There was one group of people to whom chivalric knights were supposed to devote more attention than any other: young, sometimes single women. Chivalric knights were supposed to engage in a form of behavior that historians call “courtly love.”
Love and Romance
The chivalric hero was supposed to fall in love and find a lady to whom he would devote all of his attention, to whom he would obey in all things. He would devote his life to winning her esteem. Once he had won her affection and respect, he would find himself ennobled to her in the moral, rather than the legal sense. The knight would find himself becoming a better person from having fallen in love with his lady, and be even more inspired to defend the defenseless.
Courtly love, the love that a chivalric knight was supposed to feel, could come in different guises in different romances. Sometimes it was a very chaste and platonic love, a love from a distance. In some instances, the love was neither chaste nor platonic but fully consummate, and in other stories, it was love within a marriage; certain chivalric heroes marry and were expected to marry, their ladies. Sometimes the love they had was unabashedly adulterous. The lady with whom you loved didn’t have to be your wife, but the wife of your lord, for example. Chivalric authors differed among themselves as to which type of love was the best form of courtly love.
Learn more about what feudalism meant for people during the High Middle Ages
How medieval authors tried to transmit these ideals and values to medieval knights was in the literary genre of chivalric romance, the first of which appeared around the middle of the 12th century. The authors of chivalric romances came from diverse backgrounds. They could be men or women, clerics or laypeople. One group of people heavily over-represented among the authors of chivalric romance and included some of the most famous medieval authors were the court chaplains of medieval Europe.
Priests and Clerics
Chaplains were clerics or priests attached to noble courts, the court of a count or a duke for example, and served a specific noble individual. Because of their function, court chaplains were a peculiar group within medieval Europe. They were clerics with ecclesiastical interests at heart. Because they were attached to specific courts, however, they were perhaps the most worldly of the medieval clergy, constantly moving in aristocratic circles. They knew and lived with the nobility. Due to their background and training, court chaplains were almost ideally suited to create a code of ethics and literature that balanced appeal to the nobles, and an attempt to inculcate alien values into the nobility—ecclesiastical values, especially the value of peace and meekness, the need to restrain one’s violence.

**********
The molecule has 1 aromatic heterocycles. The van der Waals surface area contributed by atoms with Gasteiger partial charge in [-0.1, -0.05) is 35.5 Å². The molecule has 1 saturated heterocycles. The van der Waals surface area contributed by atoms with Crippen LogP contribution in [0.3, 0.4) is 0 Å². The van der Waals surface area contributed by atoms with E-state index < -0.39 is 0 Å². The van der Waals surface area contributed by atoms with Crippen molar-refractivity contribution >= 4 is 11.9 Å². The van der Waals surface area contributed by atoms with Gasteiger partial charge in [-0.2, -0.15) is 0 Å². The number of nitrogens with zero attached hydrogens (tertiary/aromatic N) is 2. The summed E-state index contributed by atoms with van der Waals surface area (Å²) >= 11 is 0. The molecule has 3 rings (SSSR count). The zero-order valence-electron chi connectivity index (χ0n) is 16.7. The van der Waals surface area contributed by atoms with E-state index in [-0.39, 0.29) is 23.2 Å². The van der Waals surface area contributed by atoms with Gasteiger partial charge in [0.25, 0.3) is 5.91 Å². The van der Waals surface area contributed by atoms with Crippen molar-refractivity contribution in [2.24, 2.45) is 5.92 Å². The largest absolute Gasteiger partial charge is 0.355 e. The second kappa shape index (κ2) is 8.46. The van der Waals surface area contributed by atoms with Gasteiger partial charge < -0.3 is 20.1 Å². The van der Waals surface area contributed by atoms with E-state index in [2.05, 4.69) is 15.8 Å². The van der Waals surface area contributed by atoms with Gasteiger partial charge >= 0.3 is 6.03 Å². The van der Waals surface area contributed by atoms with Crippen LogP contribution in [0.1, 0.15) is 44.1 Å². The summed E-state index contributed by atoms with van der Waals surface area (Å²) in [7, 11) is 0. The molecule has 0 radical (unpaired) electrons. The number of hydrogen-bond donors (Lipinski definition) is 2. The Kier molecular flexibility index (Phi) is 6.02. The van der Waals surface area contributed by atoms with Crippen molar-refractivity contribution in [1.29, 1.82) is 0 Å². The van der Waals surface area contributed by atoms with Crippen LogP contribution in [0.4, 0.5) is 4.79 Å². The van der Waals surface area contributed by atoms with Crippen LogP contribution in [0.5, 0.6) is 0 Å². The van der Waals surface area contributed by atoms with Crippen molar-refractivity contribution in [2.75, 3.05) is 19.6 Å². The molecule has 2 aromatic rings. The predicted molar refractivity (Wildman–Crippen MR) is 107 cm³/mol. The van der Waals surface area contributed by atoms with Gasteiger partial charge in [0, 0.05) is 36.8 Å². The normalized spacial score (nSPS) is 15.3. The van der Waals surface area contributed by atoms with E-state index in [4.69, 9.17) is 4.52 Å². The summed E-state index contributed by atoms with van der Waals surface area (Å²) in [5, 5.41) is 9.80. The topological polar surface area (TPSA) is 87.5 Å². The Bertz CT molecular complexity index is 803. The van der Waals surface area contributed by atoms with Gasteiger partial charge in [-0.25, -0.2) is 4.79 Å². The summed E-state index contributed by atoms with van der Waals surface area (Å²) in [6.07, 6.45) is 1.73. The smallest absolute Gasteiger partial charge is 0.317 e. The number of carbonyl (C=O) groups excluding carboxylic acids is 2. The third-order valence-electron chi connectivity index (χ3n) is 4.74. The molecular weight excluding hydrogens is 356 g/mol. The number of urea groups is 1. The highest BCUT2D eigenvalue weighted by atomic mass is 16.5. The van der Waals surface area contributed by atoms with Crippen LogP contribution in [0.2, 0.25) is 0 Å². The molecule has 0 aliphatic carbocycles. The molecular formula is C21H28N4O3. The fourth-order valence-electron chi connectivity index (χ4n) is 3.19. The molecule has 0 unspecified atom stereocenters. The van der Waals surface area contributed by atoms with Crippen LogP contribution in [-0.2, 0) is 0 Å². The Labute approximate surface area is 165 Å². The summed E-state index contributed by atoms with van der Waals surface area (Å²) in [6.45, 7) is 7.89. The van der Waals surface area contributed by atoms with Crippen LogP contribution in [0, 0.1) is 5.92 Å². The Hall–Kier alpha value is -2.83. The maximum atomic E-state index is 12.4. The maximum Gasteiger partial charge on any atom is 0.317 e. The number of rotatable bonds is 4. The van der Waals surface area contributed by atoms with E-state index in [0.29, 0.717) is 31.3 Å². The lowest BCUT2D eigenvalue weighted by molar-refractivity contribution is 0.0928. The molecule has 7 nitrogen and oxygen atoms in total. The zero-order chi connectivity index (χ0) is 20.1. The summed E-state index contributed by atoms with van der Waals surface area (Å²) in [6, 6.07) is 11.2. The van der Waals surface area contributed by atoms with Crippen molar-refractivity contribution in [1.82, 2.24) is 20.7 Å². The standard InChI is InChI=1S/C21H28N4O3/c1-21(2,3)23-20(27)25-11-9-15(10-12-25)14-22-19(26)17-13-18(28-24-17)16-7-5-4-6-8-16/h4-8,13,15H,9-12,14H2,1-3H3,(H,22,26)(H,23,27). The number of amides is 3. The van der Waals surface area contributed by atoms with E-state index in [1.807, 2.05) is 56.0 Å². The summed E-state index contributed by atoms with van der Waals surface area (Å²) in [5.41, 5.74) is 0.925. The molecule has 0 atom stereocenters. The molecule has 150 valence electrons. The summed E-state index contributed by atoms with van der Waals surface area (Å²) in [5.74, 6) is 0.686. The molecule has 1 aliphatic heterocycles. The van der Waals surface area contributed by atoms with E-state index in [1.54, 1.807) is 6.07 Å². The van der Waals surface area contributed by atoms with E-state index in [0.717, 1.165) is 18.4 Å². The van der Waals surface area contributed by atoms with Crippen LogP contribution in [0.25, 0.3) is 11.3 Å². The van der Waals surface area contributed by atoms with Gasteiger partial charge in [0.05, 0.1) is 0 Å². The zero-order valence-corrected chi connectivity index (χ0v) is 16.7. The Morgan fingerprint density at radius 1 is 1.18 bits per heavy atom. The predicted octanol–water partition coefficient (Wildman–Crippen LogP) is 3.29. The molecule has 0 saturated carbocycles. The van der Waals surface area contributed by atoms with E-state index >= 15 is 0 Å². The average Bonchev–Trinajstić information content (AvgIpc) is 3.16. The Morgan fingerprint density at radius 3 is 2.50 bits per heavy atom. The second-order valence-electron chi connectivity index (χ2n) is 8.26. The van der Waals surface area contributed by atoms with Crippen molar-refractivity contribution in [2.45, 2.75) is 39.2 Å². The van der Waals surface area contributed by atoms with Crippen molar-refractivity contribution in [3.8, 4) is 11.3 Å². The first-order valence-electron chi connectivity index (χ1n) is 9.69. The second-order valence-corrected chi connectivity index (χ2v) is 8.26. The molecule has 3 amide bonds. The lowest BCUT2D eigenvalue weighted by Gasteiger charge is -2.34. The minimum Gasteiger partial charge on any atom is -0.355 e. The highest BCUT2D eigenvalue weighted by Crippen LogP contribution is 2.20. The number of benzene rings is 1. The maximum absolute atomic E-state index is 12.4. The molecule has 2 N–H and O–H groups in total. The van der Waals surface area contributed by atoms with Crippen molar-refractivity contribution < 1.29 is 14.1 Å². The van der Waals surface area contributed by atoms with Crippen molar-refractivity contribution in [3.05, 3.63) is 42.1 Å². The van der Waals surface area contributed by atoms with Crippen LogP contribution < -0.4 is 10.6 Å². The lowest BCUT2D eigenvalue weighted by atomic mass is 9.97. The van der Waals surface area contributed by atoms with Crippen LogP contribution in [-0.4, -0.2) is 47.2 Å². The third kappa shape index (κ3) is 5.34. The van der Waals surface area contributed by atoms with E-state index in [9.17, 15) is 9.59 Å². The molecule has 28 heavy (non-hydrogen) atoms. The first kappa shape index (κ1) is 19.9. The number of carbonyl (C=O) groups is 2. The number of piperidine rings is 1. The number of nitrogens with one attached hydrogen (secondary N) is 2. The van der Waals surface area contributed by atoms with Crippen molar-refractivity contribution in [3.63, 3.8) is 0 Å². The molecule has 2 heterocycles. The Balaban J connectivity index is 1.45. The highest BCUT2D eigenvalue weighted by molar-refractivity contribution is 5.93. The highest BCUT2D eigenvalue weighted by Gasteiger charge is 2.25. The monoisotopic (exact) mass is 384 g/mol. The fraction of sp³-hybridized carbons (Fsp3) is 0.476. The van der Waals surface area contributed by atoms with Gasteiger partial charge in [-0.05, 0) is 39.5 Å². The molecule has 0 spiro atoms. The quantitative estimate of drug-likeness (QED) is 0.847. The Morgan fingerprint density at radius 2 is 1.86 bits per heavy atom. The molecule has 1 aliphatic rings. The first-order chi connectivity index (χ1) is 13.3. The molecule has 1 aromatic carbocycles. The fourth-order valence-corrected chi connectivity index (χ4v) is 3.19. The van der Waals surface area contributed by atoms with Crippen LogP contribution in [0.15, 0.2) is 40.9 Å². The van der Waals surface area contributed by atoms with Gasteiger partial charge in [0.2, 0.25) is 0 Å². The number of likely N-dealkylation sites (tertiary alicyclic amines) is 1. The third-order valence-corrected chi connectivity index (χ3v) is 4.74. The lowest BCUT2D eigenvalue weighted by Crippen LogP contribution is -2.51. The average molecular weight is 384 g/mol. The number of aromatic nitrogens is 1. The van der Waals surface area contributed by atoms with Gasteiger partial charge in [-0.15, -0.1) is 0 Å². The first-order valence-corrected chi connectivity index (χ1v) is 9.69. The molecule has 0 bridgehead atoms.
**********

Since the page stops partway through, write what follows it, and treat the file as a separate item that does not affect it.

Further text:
Even before the emergence of the chivalric romance genre, medieval clerics had attempted to use literature to reshape the medieval nobility. One of the most interesting precursors to the literary genre of the chivalric romance was something known as the “courtesy book.” Courtesy books emerged in the first half of the 12th century. Written by clerics, they were generally written for and often dedicated to high-ranking members of the medieval nobility. A courtesy book contained a list of advice for members of the nobility, especially advice concerning table manners and personal behavior, that the nobility was expected to adopt.
With these courtesy books and romances outlining the chivalric code of ideal behavior, clerics hoped to maintain peace and order in reaction to the violence of the era.
Common Questions About Chivalry and Knights
Yes. The Code of Chivalry enacted a moral system wherein the knights would behave according to bravery, courtesy, and absolute deference to women.
No. Chivalry was a code of conduct for males alone to protect and honor moral aspects of life and the act of conducting affairs.